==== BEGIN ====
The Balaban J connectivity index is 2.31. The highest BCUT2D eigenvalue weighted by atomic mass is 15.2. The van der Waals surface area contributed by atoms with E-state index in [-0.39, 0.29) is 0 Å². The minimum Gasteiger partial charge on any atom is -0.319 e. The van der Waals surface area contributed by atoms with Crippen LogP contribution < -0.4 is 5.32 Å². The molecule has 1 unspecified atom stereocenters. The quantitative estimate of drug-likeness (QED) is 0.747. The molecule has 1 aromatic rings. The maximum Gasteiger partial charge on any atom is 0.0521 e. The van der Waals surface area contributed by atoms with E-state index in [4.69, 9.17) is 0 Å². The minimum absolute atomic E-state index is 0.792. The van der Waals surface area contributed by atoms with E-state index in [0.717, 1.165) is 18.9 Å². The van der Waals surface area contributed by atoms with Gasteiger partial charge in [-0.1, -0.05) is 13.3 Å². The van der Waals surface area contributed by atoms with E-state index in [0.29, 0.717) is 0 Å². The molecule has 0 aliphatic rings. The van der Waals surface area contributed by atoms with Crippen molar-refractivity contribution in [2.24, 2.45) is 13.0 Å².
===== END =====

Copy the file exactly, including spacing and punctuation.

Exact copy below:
The Balaban J connectivity index is 2.31. The highest BCUT2D eigenvalue weighted by atomic mass is 15.2. The van der Waals surface area contributed by atoms with E-state index in [-0.39, 0.29) is 0 Å². The minimum Gasteiger partial charge on any atom is -0.319 e. The van der Waals surface area contributed by atoms with Crippen LogP contribution < -0.4 is 5.32 Å². The molecule has 1 unspecified atom stereocenters. The quantitative estimate of drug-likeness (QED) is 0.747. The molecule has 1 aromatic rings. The maximum Gasteiger partial charge on any atom is 0.0521 e. The van der Waals surface area contributed by atoms with E-state index in [4.69, 9.17) is 0 Å². The minimum absolute atomic E-state index is 0.792. The van der Waals surface area contributed by atoms with E-state index in [0.717, 1.165) is 18.9 Å². The van der Waals surface area contributed by atoms with Gasteiger partial charge in [-0.1, -0.05) is 13.3 Å². The van der Waals surface area contributed by atoms with E-state index in [0.29, 0.717) is 0 Å². The molecule has 0 aliphatic rings. The van der Waals surface area contributed by atoms with Crippen molar-refractivity contribution in [2.24, 2.45) is 13.0 Å².